By Diane Calabria
At this time of year, especially, we are inundated with messages to give. “It is more blessed to give than to receive” (Acts 20:35) we are told. Retailers urge us to give (so they can meet their sales goals), charitable organizations urge us to give (money or volunteer time) so they can carry out their missions, employers ask their employees to “give 110% effort” so the company can prosper. Giving is part of living and essential for the spiritual seeker— it decreases selfishness—but is it always “more blessed?” Does this verse mean, by implication, that receiving is to be avoided?
The yogic view on giving and receiving counsels that both giving and receiving are essential for spiritual growth. The importance of giving is easy to understand. Receiving is just as important, but perhaps why is not as obvious. An episode in my life experience may shed some light.
Early one winter morning, I got up after a sleepless night, feeling depleted and frustrated. I was in the grip of chronic insomnia and was pretty grumpy about it. Nevertheless, I put on my coat, boots and mittens and stumbled outside into the darkness to greet the sun. I had read that seeing the sunrise was a good way to reset the body clock and defeat insomnia. An angry diatribe was running in my head, along the lines of “of all the stupid things I have to do, just to sleep! Why God, will you not let me sleep!?” I turned to the East. At that hour, only a glimmer of light filtered through the trees.
There was also Something Else.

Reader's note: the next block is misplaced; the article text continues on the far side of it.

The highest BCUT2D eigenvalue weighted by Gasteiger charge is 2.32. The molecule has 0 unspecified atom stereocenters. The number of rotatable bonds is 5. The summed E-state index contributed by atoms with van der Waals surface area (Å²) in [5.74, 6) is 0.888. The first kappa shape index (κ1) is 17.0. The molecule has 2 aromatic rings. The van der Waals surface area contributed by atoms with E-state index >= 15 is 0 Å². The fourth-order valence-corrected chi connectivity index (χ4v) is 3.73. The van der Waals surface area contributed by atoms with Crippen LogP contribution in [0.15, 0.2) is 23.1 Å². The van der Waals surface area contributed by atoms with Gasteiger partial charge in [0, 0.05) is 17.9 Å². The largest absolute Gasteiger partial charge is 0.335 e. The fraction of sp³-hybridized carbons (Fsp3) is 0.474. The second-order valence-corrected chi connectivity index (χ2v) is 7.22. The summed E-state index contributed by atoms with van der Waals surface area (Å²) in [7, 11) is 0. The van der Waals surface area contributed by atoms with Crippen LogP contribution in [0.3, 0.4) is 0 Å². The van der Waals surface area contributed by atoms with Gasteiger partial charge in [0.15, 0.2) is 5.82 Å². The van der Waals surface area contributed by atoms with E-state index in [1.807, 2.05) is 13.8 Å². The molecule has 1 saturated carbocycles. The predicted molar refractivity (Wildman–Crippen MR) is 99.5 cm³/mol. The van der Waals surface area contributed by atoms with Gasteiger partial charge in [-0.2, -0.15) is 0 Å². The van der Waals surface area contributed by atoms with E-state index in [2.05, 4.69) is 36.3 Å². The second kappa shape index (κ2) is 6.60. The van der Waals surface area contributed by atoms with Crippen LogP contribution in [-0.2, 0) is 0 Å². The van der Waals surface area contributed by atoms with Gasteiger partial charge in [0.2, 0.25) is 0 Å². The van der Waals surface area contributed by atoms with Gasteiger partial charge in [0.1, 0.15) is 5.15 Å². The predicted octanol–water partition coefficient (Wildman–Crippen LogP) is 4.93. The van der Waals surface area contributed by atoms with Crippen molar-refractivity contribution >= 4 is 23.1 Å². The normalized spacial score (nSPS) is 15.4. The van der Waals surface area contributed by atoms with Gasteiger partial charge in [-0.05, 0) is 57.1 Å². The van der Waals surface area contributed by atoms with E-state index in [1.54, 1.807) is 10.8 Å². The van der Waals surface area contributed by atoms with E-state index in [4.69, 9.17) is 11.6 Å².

The Something Else was so lovely, I stopped my internal rant mid-sentence. Soft, gentle energy waves that felt like tender caresses, emanating from the East, were washing over me and everything else. It felt like God sending impersonal love to all his Creation. Surprised, I tried to absorb the waves as much as I could. It was transformative and restorative. Gone was the bad mood.
It may be that these comforting waves happen every morning as the sun rises. Yogis do say that beneficial rays emanate from the East and that is why they recommend meditating early in the morning, facing East. I don’t know why I could feel it so clearly on that morning. The experience was so vivid and uplifting, it still inspires me now, a couple years later. On that morning, it was much better to receive than to give. (Especially since what I was “giving” was not very nice!)
Thank goodness my ego didn’t block me from receiving this experience. Maybe its usual vigilance was diminished due to insomnia. One of the ego’s many tricks is to make us believe we don’t deserve or don’t need any help from God. “I can do it all myself! I don’t need/want/deserve any help!” says the ego. The ego is similar to the Grinch that Stole Christmas—it steals our ability to receive the help that God is so willing to give. Loosening the grip of ego, and improving both ability to give and receive takes practice. A lot of practice. The whole spiritual path is, in a way, a long process of decreasing ego on the one hand, and increasing ability to give and receive on the other.
An old joke is apt here. “How do you eat an elephant?” Answer: “one bite at a time.” Daily meditation is an essential “how-to” in the big, one-day-at-a-time task of chipping away at ego and improving ability to give and receive.
You might wonder if I am arguing with Jesus (Acts 20:35) on the relative importance of giving versus receiving. Next month, Ralph will take a deeper look at the translation of that verse from the original Greek. Teaser: I think he will show no conflict between Jesus and the yoga masters.
Have a wonderful holiday season!